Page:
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United States Department of Agriculture

Agricultural Research Service

Title: Weed Seedling Emergence Modelling: Converting Observations into Equations for Weedem

Authors
item FORCELLA, FRANK
item Walsh, Michael - UNIV. W AUSTRALIA
item ARCHER, DAVID
item Peltzer, Sally - AGRIC.- W AUSTRALIA
item Cousens, Roger - UNIV. OF MELBOURNE
item Chapman, Ross - CSIRO-AUSTRALIA
item Gallagher, Robert - WASHINGTON STATE UNIV.
item Powles, Stephen - UNIV. W AUSTRALIA

Submitted to: Australian Weed Science Society Proceedings
Publication Type: Proceedings
Publication Acceptance Date: September 13, 2002
Publication Date: September 13, 2002
Citation: FORCELLA, F., WALSH, M., ARCHER, D.W., PELTZER, S., COUSENS, R., CHAPMAN, R., GALLAGHER, R., POWLES, S. WEED SEEDLING EMERGENCE MODELLING: CONVERTING OBSERVATIONS INTO EQUATIONS FOR WEEDEM. JACOB, H.S., DODD, J., MOORE, J.H, EDITORS. WEEDS: THREATS NOW AND FOREVER? 13TH AUSTRALIAN WEED SCIENCE SOCIETY PAPERS AND PROCEEDINGS. 2002. P. 260.

Technical Abstract: The timing and extent of weed seedling emergence are critical variables for successful weed management in arable crops. Although observations of the timing and extent of weed seedling emergence have been reported often, our abilities to predict these variables have not progressed as rapidly as needed to take full advantage of modern control technologies. Data sets for annual ryegrass were obtained from NSW, SA, VIC, and WA, whereas those for wild radish were from VIC and WA. In all cases data on seedling densities were collected periodically during the growing season, which allowed study of emergence timing and calculation of cumulative emergence over time. The densities of seeds in the soil were recorded in some studies. These latter data, when combined with densities of emerged seedlings, allowed calculation of percentage of seedbank that emerged, thereby allowing exploration of seed dormancy relationships with microclimate. Daily soil temperatures and water potentials were recorded at some sites and estimated for the remainder of sites. Then these data were combined to form an index of hydrothermal time, which was related to seed dormancy status and extent and timing of seedling emergence for each species. Although more research will be necessary to adjust these hydrothermal-based models, especially soil microclimate estimates, at this time the broad aspects of the timing and extent of seedling emergence of annual ryegrass and wild radish appear predictable.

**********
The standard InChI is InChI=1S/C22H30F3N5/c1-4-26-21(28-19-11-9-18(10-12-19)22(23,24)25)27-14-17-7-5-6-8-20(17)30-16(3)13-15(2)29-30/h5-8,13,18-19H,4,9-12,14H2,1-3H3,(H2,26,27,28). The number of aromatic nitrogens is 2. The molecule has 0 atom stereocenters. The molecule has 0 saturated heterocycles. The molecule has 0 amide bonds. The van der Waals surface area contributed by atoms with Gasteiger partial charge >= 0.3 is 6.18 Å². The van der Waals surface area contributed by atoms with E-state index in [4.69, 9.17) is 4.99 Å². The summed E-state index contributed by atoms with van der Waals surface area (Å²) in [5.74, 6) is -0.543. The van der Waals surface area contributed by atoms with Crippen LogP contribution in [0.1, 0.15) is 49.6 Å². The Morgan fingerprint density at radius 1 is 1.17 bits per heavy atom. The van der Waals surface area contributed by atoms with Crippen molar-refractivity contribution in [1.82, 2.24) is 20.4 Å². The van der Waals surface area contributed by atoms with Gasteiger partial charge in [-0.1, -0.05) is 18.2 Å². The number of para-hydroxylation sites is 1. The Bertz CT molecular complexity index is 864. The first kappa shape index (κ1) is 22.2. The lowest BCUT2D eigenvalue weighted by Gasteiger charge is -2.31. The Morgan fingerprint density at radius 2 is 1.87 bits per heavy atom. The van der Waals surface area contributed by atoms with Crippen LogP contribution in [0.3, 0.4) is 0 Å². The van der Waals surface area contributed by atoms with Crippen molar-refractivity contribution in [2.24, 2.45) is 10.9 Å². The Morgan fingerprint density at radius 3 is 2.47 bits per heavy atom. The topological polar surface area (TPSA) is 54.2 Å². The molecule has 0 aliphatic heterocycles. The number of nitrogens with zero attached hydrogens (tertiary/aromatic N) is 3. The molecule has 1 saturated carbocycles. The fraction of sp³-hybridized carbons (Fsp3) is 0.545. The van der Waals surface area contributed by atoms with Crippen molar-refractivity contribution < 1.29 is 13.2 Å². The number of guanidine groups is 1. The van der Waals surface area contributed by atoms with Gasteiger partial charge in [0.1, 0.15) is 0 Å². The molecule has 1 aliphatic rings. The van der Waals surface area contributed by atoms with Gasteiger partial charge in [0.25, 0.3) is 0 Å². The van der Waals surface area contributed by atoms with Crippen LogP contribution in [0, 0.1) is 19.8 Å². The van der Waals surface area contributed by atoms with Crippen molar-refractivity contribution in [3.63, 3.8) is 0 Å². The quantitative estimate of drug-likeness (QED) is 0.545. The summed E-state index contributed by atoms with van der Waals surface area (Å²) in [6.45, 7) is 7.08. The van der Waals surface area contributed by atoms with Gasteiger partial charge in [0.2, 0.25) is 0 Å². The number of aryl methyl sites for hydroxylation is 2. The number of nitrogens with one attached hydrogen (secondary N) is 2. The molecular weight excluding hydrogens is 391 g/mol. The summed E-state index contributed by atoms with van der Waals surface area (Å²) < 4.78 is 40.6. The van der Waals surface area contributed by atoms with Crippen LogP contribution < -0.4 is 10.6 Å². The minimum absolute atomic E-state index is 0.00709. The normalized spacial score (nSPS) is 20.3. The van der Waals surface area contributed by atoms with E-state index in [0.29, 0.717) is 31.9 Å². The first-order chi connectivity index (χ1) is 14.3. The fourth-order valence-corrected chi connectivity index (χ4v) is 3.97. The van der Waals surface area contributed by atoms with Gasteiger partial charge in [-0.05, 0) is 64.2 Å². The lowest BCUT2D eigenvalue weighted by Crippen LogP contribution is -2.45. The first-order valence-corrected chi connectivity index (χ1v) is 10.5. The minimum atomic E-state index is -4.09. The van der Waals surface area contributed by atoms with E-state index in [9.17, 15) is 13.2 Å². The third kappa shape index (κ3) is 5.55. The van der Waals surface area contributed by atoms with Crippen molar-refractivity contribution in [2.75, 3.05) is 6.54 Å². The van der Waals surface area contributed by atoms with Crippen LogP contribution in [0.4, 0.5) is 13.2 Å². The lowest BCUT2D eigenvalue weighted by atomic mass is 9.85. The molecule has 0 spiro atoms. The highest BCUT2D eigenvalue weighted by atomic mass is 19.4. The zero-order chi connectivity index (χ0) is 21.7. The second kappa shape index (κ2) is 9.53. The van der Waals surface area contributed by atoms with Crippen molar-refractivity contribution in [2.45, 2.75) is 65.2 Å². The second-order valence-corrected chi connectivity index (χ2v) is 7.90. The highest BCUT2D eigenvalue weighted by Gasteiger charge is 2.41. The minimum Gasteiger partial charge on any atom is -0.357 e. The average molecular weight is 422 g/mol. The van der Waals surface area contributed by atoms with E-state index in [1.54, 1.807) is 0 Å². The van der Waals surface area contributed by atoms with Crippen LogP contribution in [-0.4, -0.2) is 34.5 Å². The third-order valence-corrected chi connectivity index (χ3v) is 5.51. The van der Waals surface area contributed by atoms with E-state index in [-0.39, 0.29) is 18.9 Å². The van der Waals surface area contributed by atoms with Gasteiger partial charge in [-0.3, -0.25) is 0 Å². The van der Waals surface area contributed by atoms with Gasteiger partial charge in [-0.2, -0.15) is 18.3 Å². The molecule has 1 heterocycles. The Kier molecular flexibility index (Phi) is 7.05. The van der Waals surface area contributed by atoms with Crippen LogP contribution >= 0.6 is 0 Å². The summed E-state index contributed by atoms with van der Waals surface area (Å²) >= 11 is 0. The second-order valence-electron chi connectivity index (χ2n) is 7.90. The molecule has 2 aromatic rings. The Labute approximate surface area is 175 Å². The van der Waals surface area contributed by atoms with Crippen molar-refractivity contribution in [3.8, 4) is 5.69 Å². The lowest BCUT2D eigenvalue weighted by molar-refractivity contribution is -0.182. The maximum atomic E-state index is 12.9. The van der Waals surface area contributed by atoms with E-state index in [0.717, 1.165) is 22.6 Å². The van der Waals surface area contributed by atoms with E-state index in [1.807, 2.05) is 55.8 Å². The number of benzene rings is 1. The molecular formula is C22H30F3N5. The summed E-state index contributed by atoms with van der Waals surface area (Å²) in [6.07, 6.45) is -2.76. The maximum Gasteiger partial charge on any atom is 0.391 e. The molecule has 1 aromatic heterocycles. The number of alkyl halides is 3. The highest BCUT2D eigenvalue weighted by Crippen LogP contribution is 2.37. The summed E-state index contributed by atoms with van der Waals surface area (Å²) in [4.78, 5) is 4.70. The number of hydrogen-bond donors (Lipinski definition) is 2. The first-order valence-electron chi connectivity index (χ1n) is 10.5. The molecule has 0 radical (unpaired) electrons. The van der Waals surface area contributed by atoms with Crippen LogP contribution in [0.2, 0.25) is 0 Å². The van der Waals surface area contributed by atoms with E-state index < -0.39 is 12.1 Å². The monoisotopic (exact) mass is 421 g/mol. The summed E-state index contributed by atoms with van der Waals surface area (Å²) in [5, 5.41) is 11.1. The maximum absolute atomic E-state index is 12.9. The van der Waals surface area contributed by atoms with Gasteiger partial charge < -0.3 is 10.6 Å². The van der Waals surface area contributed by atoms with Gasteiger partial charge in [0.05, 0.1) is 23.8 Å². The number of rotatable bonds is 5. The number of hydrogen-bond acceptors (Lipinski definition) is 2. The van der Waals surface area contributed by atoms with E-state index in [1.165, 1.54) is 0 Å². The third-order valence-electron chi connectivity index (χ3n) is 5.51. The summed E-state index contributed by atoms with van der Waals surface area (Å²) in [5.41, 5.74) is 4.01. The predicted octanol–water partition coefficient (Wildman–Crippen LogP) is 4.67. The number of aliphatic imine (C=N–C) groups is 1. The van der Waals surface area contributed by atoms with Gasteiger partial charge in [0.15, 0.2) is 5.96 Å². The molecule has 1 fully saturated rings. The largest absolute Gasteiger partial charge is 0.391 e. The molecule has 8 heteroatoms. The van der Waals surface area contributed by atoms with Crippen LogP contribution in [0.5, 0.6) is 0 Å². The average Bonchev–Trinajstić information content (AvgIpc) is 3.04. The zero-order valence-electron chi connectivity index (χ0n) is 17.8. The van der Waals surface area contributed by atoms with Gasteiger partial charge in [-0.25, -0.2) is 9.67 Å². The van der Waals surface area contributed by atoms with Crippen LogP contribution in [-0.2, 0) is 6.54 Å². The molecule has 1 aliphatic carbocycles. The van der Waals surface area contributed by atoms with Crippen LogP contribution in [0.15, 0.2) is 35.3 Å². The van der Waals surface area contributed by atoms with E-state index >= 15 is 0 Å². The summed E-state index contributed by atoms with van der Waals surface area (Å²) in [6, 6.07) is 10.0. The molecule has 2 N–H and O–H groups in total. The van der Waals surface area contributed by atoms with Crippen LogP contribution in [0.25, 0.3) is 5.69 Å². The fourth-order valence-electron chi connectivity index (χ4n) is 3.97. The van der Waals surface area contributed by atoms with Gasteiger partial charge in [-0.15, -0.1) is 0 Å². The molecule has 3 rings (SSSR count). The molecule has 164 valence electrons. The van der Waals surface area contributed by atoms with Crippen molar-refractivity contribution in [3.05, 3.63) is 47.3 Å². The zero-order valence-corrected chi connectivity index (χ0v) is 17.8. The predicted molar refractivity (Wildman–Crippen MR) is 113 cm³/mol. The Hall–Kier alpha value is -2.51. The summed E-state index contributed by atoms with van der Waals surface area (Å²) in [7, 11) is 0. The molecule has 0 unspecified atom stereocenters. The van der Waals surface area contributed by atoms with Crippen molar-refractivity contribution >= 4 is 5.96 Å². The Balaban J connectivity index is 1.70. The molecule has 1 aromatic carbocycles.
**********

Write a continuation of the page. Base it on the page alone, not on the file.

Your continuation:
Last Modified: 9/10/2014
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